Failing to Backup Is a Fool’s Bargain

Posted by
Mar 31, 2021
Reviewed by
Jan 16, 2024
min. read
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Today’s World Backup Day has its roots in a campaign started by hard drive company Maxtor (later acquired by Seagate) in 2005. Back then, it was called World Backup Month. Ismail Jadun, a technology consultant, has been credited with initiating World Backup Day in 2011. The day aims to raise awareness about our increasing reliance on technology and the importance of backing up our digital information.

As the world emerges slowly from the grip of a global pandemic, it’s vital that we remember just how dramatically COVID-19 has changed how we work, attend school, shop and socialize. Our reliance on technology, already at a high peak, further skyrocketed in the last year as companies initiated work-from-home protocols and education became almost universally remote. As ever with the expansion of technology, so too has the threat of a cyberattack extended its reach.

Some Uncomfortable Truths

A recent report on current and emerging cybersecurity threats by technology research firm Canalys provides context for understanding key trends in the post-COVID security market. Principal among them is the importance of “broadening protection, detection and response measures.” The technological expansion required to confront the pandemic happened rapidly, and cybersecurity measures were not always able to keep up.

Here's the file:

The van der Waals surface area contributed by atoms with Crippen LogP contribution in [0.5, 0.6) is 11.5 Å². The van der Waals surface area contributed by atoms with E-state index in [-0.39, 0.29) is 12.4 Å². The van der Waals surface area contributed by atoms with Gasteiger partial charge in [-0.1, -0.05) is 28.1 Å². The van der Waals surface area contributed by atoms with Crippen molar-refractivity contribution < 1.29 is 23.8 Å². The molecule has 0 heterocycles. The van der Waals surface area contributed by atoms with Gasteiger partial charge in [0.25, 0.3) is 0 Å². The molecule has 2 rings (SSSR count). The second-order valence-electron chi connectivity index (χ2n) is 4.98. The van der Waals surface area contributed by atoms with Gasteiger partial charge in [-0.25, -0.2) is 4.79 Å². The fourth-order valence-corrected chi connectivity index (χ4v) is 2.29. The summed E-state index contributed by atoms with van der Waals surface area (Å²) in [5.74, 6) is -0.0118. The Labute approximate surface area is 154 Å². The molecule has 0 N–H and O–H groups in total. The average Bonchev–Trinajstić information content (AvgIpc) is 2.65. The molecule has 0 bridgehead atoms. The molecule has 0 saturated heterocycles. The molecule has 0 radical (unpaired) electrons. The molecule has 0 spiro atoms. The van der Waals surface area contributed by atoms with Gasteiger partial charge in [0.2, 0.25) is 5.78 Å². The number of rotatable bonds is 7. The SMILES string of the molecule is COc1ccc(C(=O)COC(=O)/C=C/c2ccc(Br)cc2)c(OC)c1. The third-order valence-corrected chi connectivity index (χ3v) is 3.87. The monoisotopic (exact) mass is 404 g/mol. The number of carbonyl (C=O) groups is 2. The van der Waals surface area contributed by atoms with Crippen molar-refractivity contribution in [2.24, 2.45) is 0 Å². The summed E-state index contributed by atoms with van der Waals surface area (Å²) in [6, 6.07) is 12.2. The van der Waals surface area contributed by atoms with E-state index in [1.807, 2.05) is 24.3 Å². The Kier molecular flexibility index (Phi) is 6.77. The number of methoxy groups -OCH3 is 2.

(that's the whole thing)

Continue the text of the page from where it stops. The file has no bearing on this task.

In 2020 data breaches increased by nearly 120 percent, according to Canalys. Cybercriminals compromised 31 billion data records, an increase of 171 percent over 2019. In fact, more data records were exposed in the 12 months of 2020 than were exposed in the previous 15 years combined. As COVID-19 accelerated the expansion of digital technology, it also exposed substantial security risks.

A Personal and National Threat

The sad truth is that most of us have had at least some of our personal information compromised in a data breach. Look for yourself here. You can search across multiple known breaches to see if your email address appears. But 2020 hasn’t just been a banner year for data leaks of personally identifiable information, as bad as those have been.

Cybercriminals have increasingly targeted our healthcare infrastructure at a time when providers are struggling against a virus that has killed hundreds of thousands and infected millions more just in the United States alone. They’ve even gone after the COVID-19 vaccine supply chain. Increased ransomware attacks on healthcare providers have in some cases crippled the ability to properly care for patients.

Catastrophic cyberattacks against public and private entities have further shown that the growing security threat has national scope and potentially global consequences. In December last year, cybersecurity firm FireEye uncovered a supply chain attack on SolarWinds’ software platform Orion, which is widely used by government agencies, manufacturers, telecommunications firms, and colleges and universities.